Still, there may be a discrepancy between what West Hollywood “must” do under California law and what it’s able to do given its decade-old standards. With requirements that all new construction here, like elsewhere, be ZNE in just two short years, WeHo should at least review its standards to make sure they comply.
David Hakimi, co-founder of AlconLighting.com, is a West Hollywood resident and energy efficiency expert who is enthusiastic about the ways in which local municipalities can improve the future of the environment by curbing GHG emissions and investing in green spaces and renewable energy. David’s blog on energy-efficient lighting and design can be accessed at www.alconlighting.com/blog/.
There’s usually one reason that improvements cannot be made and changes cannot be implemented.
I imagine that the notorious developers & owners that I hear about every election cycle would prefer not to spend the money without a guaranteed subsidy.
I would paint the roof our our apartment building white if the owner bought the paint.
I would appreciate having our tiny pool solar heated and accessible all-year round, but the owner doesn’t heat it now.
The sad part is all the development projects going up right now, the hotels, mixed use, multi-unit residentials, are all adhereing to 2007 standards.. Meanwhile Santa Monica updates their codes every 2-3 years and now they’re developing living buildings..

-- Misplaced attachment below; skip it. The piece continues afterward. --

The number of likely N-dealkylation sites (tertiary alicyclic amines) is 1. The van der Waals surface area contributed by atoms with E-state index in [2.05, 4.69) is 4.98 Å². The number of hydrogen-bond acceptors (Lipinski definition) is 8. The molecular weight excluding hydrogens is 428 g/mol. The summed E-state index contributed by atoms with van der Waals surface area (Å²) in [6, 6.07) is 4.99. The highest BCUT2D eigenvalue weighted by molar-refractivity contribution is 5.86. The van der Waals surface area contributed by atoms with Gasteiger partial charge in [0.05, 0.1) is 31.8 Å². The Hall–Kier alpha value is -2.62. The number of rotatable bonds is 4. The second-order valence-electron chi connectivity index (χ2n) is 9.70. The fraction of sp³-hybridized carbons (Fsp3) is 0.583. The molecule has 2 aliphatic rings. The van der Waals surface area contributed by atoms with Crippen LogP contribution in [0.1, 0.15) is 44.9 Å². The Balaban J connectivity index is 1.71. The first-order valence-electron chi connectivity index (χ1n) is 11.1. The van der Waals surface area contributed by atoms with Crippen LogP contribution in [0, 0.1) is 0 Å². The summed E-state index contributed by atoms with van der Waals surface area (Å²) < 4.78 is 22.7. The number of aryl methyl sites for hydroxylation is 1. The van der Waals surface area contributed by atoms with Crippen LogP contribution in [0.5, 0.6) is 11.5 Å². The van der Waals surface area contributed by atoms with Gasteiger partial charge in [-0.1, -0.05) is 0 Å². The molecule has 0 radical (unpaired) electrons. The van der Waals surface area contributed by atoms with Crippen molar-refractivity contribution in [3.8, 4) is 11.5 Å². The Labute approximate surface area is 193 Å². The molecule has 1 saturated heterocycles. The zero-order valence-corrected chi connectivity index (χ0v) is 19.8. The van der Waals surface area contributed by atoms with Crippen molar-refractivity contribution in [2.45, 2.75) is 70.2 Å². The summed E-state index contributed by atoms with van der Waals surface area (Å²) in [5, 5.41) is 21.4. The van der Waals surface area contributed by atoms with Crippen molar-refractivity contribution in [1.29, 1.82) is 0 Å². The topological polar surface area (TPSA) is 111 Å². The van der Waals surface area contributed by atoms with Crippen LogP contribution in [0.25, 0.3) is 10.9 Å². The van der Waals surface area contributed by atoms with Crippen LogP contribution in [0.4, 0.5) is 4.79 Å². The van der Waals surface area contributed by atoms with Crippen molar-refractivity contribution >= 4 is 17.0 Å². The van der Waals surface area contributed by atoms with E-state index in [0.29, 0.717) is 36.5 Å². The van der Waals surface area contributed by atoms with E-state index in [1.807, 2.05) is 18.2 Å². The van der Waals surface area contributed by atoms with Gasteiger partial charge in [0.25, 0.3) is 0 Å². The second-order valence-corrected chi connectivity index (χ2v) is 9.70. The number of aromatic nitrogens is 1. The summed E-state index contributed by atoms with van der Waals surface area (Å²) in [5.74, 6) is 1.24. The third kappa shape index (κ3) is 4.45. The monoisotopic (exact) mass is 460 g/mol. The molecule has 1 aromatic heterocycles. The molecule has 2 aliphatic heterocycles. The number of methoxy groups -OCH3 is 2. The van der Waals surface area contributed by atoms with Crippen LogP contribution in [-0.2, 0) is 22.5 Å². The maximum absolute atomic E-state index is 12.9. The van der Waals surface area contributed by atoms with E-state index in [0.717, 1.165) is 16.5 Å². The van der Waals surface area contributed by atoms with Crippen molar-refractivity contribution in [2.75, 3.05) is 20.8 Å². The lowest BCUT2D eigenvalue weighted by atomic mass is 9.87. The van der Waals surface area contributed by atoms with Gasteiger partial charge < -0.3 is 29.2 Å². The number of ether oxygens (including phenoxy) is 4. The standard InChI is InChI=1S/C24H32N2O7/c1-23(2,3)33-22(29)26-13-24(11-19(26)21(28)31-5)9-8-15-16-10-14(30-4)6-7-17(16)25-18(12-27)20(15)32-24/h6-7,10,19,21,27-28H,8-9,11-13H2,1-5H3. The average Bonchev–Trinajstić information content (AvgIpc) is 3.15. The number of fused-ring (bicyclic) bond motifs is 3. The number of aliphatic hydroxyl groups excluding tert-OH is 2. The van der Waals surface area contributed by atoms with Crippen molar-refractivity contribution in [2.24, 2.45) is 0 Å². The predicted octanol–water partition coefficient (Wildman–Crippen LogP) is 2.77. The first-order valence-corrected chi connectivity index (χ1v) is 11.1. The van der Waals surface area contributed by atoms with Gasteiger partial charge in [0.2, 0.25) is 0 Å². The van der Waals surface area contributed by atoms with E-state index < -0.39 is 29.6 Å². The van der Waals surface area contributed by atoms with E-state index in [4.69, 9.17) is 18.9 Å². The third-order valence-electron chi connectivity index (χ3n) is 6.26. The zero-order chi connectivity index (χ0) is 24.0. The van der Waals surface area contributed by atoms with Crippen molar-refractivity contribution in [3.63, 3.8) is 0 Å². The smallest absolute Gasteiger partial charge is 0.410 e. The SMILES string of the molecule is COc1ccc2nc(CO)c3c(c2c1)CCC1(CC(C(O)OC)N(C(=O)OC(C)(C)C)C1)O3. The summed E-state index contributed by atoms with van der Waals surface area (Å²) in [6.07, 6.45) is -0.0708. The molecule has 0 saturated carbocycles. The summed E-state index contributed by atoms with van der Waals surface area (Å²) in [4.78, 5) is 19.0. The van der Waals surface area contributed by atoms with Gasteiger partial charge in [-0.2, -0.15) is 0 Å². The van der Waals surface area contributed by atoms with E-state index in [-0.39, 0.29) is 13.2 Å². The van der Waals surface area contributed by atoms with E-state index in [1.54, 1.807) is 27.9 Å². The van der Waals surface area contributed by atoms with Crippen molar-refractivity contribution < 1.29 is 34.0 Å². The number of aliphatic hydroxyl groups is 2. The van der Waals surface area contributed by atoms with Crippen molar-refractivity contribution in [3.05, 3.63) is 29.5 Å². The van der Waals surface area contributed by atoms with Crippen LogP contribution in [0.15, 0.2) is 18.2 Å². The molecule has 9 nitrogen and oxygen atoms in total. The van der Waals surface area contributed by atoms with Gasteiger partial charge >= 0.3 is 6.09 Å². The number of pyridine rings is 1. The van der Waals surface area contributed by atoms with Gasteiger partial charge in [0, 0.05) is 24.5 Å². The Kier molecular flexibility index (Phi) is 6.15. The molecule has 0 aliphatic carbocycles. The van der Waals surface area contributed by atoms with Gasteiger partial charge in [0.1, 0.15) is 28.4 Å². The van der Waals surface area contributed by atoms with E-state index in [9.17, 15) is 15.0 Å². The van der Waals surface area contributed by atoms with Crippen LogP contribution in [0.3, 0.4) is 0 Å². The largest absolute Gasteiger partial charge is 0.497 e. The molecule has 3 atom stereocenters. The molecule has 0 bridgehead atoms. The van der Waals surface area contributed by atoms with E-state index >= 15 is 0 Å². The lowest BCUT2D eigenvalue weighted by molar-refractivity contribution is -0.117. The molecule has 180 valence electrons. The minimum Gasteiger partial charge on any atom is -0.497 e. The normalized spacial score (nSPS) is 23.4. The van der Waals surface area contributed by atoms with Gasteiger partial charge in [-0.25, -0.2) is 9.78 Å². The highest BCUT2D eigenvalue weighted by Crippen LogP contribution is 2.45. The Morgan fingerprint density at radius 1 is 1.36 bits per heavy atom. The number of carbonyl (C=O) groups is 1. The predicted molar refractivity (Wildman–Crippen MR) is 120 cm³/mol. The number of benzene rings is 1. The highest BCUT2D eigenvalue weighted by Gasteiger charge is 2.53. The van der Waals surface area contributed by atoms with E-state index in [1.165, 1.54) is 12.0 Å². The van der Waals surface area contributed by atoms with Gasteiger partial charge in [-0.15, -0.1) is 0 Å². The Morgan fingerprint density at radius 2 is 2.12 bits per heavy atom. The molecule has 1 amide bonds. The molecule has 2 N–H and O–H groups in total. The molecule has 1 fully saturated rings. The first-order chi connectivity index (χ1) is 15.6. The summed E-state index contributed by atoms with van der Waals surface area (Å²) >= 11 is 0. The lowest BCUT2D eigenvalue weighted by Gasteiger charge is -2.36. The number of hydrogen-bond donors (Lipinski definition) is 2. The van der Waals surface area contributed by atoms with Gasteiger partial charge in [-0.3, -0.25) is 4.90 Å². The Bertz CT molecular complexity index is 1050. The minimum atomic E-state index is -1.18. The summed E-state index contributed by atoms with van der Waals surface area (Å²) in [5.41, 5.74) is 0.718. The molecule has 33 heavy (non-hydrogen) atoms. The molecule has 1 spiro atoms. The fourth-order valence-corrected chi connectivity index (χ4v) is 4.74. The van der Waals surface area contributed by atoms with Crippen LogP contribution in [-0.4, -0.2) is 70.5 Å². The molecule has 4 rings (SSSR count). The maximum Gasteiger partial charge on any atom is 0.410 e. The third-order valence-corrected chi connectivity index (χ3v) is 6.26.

I think every new building should be required to have solar panels on the structure, every parking lot have solar car shade structures and every existing condo/apt and home be offered a discounted program and timeline to add solar. We can be self sufficient and its ridiculous we aren’t taking the initiative.
Solar electrical panels should be required on all new construction and major remodels. Even on condo projects, solar panels be sufficient to bring net common area power usage to zero – benefiting all owners for decades. If a home or development has a pool, it should have solar hot water assist. These kinds of systems can dramatically reduce pool heating costs and save a lot of natural gas. LEED – on all levels – is well and good and should be mandatory on any project in excess of a $xx amount. When you’re doing new construction, the additional costs of… Read more »
Why can’t solar be mandatory, and retro-funded by the city for existing flat roof structures, both residential and commercial? For example, when pressing architect Lorcan O’Herlihy if solar was being installed on his new King’s Road building, he said no, we’re Leeds certified anyway. So, that’s enough?